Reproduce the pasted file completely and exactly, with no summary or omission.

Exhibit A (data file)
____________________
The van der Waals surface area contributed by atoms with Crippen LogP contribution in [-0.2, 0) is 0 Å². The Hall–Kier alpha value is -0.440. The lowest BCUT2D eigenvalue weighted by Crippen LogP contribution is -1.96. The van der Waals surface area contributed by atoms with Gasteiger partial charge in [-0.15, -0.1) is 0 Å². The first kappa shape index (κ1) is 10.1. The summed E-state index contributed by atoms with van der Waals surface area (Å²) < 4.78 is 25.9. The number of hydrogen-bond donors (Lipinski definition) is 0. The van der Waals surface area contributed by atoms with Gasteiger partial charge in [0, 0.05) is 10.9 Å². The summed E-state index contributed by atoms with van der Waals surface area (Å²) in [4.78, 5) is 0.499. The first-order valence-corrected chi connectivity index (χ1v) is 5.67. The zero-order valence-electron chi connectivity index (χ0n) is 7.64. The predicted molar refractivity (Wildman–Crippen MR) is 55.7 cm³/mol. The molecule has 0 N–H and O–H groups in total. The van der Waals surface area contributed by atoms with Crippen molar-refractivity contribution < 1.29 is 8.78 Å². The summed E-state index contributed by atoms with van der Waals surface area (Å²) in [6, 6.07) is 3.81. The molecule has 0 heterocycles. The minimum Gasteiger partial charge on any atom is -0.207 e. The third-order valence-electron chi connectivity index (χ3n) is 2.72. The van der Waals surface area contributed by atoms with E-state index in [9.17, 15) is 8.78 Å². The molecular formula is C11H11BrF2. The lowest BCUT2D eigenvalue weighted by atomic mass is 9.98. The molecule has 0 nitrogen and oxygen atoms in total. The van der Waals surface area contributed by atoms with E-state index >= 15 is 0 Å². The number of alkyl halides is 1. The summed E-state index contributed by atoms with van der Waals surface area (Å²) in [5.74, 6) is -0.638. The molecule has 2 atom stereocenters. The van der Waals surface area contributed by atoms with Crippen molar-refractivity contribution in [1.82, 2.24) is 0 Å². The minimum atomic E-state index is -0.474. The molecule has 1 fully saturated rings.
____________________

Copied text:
The van der Waals surface area contributed by atoms with Crippen LogP contribution in [-0.2, 0) is 0 Å². The Hall–Kier alpha value is -0.440. The lowest BCUT2D eigenvalue weighted by Crippen LogP contribution is -1.96. The van der Waals surface area contributed by atoms with Gasteiger partial charge in [-0.15, -0.1) is 0 Å². The first kappa shape index (κ1) is 10.1. The summed E-state index contributed by atoms with van der Waals surface area (Å²) < 4.78 is 25.9. The number of hydrogen-bond donors (Lipinski definition) is 0. The van der Waals surface area contributed by atoms with Gasteiger partial charge in [0, 0.05) is 10.9 Å². The summed E-state index contributed by atoms with van der Waals surface area (Å²) in [4.78, 5) is 0.499. The first-order valence-corrected chi connectivity index (χ1v) is 5.67. The zero-order valence-electron chi connectivity index (χ0n) is 7.64. The predicted molar refractivity (Wildman–Crippen MR) is 55.7 cm³/mol. The molecule has 0 N–H and O–H groups in total. The van der Waals surface area contributed by atoms with Crippen molar-refractivity contribution < 1.29 is 8.78 Å². The summed E-state index contributed by atoms with van der Waals surface area (Å²) in [6, 6.07) is 3.81. The molecule has 0 heterocycles. The minimum Gasteiger partial charge on any atom is -0.207 e. The third-order valence-electron chi connectivity index (χ3n) is 2.72. The van der Waals surface area contributed by atoms with E-state index in [9.17, 15) is 8.78 Å². The molecular formula is C11H11BrF2. The lowest BCUT2D eigenvalue weighted by atomic mass is 9.98. The molecule has 0 nitrogen and oxygen atoms in total. The van der Waals surface area contributed by atoms with E-state index >= 15 is 0 Å². The number of alkyl halides is 1. The summed E-state index contributed by atoms with van der Waals surface area (Å²) in [5.74, 6) is -0.638. The molecule has 2 atom stereocenters. The van der Waals surface area contributed by atoms with Crippen molar-refractivity contribution in [1.82, 2.24) is 0 Å². The minimum atomic E-state index is -0.474. The molecule has 1 fully saturated rings.